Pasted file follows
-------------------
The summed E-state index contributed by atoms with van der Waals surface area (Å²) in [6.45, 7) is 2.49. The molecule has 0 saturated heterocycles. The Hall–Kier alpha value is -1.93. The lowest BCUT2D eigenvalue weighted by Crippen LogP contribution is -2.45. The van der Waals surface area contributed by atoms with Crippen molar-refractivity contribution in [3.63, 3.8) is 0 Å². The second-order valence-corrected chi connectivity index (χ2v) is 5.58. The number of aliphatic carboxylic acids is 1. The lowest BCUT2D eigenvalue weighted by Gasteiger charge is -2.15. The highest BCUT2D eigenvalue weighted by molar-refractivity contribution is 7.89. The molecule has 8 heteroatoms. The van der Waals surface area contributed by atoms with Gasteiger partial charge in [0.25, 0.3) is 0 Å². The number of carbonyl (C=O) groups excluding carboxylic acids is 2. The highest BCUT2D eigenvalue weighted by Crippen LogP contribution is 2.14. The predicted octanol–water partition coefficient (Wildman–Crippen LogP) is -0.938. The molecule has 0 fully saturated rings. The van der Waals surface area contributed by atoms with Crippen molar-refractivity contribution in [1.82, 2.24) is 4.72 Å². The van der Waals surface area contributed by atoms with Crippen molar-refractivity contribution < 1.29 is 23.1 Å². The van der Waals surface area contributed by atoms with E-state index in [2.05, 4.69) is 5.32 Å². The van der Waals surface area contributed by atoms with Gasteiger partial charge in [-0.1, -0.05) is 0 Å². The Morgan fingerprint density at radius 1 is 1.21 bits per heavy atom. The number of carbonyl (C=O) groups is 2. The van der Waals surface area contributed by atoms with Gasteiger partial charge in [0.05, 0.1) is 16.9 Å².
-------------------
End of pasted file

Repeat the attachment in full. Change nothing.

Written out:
The summed E-state index contributed by atoms with van der Waals surface area (Å²) in [6.45, 7) is 2.49. The molecule has 0 saturated heterocycles. The Hall–Kier alpha value is -1.93. The lowest BCUT2D eigenvalue weighted by Crippen LogP contribution is -2.45. The van der Waals surface area contributed by atoms with Crippen molar-refractivity contribution in [3.63, 3.8) is 0 Å². The second-order valence-corrected chi connectivity index (χ2v) is 5.58. The number of aliphatic carboxylic acids is 1. The lowest BCUT2D eigenvalue weighted by Gasteiger charge is -2.15. The highest BCUT2D eigenvalue weighted by molar-refractivity contribution is 7.89. The molecule has 8 heteroatoms. The van der Waals surface area contributed by atoms with Gasteiger partial charge in [0.25, 0.3) is 0 Å². The number of carbonyl (C=O) groups excluding carboxylic acids is 2. The highest BCUT2D eigenvalue weighted by Crippen LogP contribution is 2.14. The predicted octanol–water partition coefficient (Wildman–Crippen LogP) is -0.938. The molecule has 0 fully saturated rings. The van der Waals surface area contributed by atoms with Crippen molar-refractivity contribution in [1.82, 2.24) is 4.72 Å². The van der Waals surface area contributed by atoms with Crippen molar-refractivity contribution < 1.29 is 23.1 Å². The van der Waals surface area contributed by atoms with E-state index in [2.05, 4.69) is 5.32 Å². The van der Waals surface area contributed by atoms with Gasteiger partial charge in [-0.1, -0.05) is 0 Å². The Morgan fingerprint density at radius 1 is 1.21 bits per heavy atom. The number of carbonyl (C=O) groups is 2. The van der Waals surface area contributed by atoms with Gasteiger partial charge in [0.05, 0.1) is 16.9 Å².